Mendoza was such a delight. Starting from the beautiful bus ride from Valparaiso, Chile through the Andes, to biking around and drinking delicious wine, it was just exactly what I needed. The areas nearer to the border also have breathtaking mountains and so I had a lot of fun hiking around that area. You can really feel how much thinner the air is at 3,400m!! We also walked back along some (abandoned) train tracks and I felt like we were in the movie Stand by Me!
Beautiful few days in quirky Valparaíso, Chile’s “graffiti capital” nestled in mazey hills with all sorts of tiny staircases to connect the different parts of the city. I really enjoyed wandering around snapping pictures and enjoying the more gritty side of the city. This one piece of street art (last photo) was done by a Venezuelan artist and I just thought was so so beautiful I went back to look and sit next to it a few times during my time in Valpo. “Make the world bigger, make it beautiful, so that when you go, leave it so that the earth misses you.” ❤️
In the first days of my trip in Buenos Aires I came across the statue of Julio Argentino Roca, a celebrated general in Argentinian history who vastly expanded the territory of the country through the “Conquest of the Desert”, (ie by slaughtering the indigenous peoples of Patagonia). The statue had been graffitied with the word “genocida”. Throughout this trip I’ve been trying to honour the indigenous peoples of this land by learning as much as I can about their culture and the bloody consequences of European colonisation. I’ve been especially taken with Mapuche culture (Mapu meaning earth, Che meaning people - “gente de la tierra”) but found it difficult in Patagonia to find spaces that recognised and honoured the original peoples, save a very small “museum” in El Calafate and a few passionate guides in the Torres del Paine park who had learned the Mapuche terms for different things found in nature and carried them on. Imagine my delight then when I arrived to Santiago to find the Museum of Pre Columbian art (ie pre Christopher Columbus), so rich with information and stories from such a wide variety and network of indigenous peoples. I felt deeply emotional navigating through this space and learning about these cultures that were attempted to be so forcibly erased by European colonisation but yet still persist to this day. Even the main Plaza de Armas in Santiago has a statue to honour the Mapuche struggle (last photo), which, while not enough to erase the violent history of this place, is a good start to visibly recognise just how different this place would look without colonisation! Second photo is a map with different tribe names, third photo is an Incan counting system where you count eg cattle or resources through number of strings and number of knots - thought it was very cool! And first is just some cool lights I encountered in the museum to draw you in and have you learn about indigenous peoples!!! ❤️🥰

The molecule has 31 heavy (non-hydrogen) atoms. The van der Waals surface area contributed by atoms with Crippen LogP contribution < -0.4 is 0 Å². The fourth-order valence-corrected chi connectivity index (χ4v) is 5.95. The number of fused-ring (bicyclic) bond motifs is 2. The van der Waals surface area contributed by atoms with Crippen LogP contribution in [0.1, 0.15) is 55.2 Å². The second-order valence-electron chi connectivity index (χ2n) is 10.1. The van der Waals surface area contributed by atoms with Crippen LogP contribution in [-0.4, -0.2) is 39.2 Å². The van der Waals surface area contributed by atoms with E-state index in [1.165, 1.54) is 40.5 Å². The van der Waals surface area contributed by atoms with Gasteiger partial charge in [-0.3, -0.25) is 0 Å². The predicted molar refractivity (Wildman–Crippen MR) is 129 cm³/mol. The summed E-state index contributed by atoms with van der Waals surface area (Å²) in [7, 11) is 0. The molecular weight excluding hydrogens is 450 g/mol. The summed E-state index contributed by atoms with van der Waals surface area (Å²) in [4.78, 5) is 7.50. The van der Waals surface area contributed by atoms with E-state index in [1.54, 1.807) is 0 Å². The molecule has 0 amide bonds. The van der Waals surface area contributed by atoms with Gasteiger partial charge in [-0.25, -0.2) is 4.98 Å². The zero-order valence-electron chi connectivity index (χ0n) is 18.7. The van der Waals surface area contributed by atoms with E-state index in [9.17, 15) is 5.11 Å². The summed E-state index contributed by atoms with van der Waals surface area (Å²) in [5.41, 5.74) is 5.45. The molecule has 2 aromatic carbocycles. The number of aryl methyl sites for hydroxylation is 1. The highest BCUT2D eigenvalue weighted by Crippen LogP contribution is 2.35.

Spent the last few days experiencing life on a farm in Chiloé, a small island near Chile’s Lake District! The Chilean abuela who runs the place stuffed with me with homemade bread and jams and bestowed upon my first “mija”! The kids living there also called me “maldita” cause I was on a bizarre UNO-winning streak and kept crushing their lil spirits. Also we found a tiny newborn kitten and tried to nurse it back to health (to no avail, it was really really sad.) 😿